If I were to guess as to what issue will be the most heavily discussed in the year’s upcoming legislative sessions across the country, I would wager that it will be ESAs.
ESAs, or Education Savings Accounts, seem to be the hottest thing on the education market right now—primarily because they undergird countless education options and innovations across the country.
A recent article by Emma Whitford in Forbes underscores just how popular ESAs are becoming. As the map below shows, ESAs are now available in roughly a quarter of U.S. states, and around a dozen of those programs have sprung up in the years since the Covid pandemic.
But while ESAs sound like a good deal, many of us are only scratching the surface in understanding their potential. In order to stay ahead of the curve on this popular education option, here are five ESA facts raised by Whitford that every astute parent and citizen should know:
1. Look for Accelerating Growth in ESA Programs Over the Next Year
According to Whitford, “33 state legislatures considered ESA programs last year.” This year, there are almost 100 ESA proposals being considered in state legislatures. With that many on the docket, it seems likely that we will see an expanded ESA map come this time next year.
2. As Education Discontent Grows Among Parents, ESA Demand Will Soar
Venture Capitalist Tony Wan tells Forbes that ESAs will grow the more parents realize what’s happening in their schools. Parents “feel [they] are not well served by existing and local options,” Wan says, and are in the market for better opportunities.
3. Popular Opinion on ESAs Is Likely Far Ahead of Legislative Action
According to education entrepreneur Amar Kumar, ESAs are a “’lagging indication’ of growing parental demands for more control over their children’s education.” Kumar tells Forbes:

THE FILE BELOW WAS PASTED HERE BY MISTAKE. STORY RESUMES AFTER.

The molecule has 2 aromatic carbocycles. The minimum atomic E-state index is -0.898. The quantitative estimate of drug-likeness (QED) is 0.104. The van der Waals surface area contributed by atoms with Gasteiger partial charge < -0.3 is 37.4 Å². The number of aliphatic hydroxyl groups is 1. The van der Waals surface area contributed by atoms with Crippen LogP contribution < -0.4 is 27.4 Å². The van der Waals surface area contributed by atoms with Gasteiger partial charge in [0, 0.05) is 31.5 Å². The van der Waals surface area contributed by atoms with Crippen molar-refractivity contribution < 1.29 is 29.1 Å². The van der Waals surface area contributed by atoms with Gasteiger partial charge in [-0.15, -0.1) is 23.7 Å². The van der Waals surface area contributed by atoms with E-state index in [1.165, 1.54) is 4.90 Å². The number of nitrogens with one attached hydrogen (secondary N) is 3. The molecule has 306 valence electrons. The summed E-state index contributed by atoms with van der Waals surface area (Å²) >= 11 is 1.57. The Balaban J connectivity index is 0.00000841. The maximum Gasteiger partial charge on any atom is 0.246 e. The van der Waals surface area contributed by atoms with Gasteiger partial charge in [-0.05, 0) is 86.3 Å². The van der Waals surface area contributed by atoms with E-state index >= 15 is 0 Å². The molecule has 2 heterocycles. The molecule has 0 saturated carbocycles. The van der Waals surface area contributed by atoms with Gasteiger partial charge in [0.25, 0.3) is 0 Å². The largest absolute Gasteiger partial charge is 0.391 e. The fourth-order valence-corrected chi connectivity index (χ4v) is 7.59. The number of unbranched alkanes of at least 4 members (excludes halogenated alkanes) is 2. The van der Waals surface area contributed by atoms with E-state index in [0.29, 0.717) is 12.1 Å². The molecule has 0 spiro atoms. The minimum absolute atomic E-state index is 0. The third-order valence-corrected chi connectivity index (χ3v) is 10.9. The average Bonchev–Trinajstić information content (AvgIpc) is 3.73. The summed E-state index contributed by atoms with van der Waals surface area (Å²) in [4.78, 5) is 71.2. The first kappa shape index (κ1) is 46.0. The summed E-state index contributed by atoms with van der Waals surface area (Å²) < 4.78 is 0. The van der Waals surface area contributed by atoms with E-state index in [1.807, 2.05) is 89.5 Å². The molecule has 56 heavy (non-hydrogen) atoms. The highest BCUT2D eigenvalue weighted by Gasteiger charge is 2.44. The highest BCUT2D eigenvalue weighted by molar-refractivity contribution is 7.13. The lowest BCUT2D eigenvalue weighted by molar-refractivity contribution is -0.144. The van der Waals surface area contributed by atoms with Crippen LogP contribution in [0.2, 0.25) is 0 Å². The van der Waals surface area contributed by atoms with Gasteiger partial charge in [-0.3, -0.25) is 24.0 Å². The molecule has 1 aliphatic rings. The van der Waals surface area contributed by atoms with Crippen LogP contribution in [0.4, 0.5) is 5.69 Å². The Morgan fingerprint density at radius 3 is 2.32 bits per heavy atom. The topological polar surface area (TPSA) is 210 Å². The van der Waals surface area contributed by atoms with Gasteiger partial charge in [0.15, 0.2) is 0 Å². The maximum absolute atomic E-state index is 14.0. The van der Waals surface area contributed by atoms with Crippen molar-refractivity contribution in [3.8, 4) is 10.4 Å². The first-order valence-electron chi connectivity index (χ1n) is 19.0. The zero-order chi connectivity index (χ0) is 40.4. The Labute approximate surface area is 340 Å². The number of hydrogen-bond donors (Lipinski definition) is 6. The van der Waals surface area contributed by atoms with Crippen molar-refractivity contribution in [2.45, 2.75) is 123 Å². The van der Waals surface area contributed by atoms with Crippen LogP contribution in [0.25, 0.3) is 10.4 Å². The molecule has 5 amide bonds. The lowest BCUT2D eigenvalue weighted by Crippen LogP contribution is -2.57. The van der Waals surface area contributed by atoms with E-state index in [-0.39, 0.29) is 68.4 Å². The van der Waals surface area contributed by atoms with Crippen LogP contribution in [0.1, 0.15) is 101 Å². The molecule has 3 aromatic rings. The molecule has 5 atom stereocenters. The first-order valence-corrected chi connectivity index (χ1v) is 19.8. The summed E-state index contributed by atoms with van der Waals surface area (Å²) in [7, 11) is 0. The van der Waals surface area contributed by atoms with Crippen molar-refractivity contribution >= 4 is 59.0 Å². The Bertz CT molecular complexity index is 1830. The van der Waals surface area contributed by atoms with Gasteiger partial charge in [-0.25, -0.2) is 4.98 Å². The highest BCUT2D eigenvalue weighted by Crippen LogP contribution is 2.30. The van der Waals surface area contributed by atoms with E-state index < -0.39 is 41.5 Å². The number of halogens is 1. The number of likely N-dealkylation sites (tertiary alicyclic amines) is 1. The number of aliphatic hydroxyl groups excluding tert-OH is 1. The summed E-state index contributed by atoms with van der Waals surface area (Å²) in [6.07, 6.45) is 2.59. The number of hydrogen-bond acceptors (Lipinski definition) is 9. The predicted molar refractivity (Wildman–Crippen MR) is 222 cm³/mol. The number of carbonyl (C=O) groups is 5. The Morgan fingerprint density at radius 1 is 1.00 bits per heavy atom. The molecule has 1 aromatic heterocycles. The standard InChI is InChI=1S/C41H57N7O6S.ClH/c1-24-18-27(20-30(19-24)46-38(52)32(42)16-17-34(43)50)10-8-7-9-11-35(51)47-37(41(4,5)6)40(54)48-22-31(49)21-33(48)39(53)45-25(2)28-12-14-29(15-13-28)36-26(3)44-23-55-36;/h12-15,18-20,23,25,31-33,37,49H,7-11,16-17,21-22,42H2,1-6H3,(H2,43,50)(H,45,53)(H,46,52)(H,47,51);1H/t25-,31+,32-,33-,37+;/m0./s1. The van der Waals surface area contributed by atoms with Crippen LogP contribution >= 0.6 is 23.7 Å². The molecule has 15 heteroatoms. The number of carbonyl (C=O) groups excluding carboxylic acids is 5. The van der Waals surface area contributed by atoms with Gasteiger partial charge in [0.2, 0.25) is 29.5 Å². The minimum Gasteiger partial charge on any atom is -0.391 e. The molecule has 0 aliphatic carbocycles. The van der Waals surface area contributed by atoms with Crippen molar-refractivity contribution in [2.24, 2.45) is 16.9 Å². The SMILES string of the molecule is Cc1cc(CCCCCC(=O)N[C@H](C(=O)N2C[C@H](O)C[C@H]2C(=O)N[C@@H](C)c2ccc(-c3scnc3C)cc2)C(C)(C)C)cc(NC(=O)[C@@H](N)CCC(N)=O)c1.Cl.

The way I see it is—ESAs follow what’s happening on the ground. As more and more families are saying, ‘Hey, I want to tailor my child’s education the way I see fit,’ that’s when politicians come on board and say, ‘Okay, then you should be able to use your tax dollars to do that.’
4. Families Can Use ESAs on Multiple Education Options at the Same Time
Although an entire ESA can be used to pay tuition at the school of a student’s choice, the beauty of ESAs is that they allow students to diversify their education. If they like a math class in some online program, but want to attend a homeschool co-op for English literature and art, ESA funds can be used in both places.
Arizona mother Melissa Shah found this extremely helpful when pursuing various education options for her neurodiverse son. Using an ESA, Shah was able to enroll her son in both a private online school and a microschool, both of which had programs which met him at his academic levels in various subjects. “Being able to customize your child’s education allows both the child and the family to increase their quality of life,” Shah told Forbes.
5. ESAs Are Good for Business
Once ESAs make their entrance in a state, education options proliferate as innovative teachers and other entrepreneurs see parents shopping for options. “Once money actually starts flowing to the parents, and parents are purchasing things, we typically see that is when vendors—some tutoring centers, afterschool programs, music programs—get very interested in it, because now it’s a potential source of business and revenue for them,” Joe Connor, the founder of a platform called Odyssey, which connections parents with approved places to spend their ESA money, told Forbes.
In other words, ESAs shouldn’t just interest those concerned about children and their education options (or lack thereof). It should also interest those who want to see a state’s business climate expand and grow.
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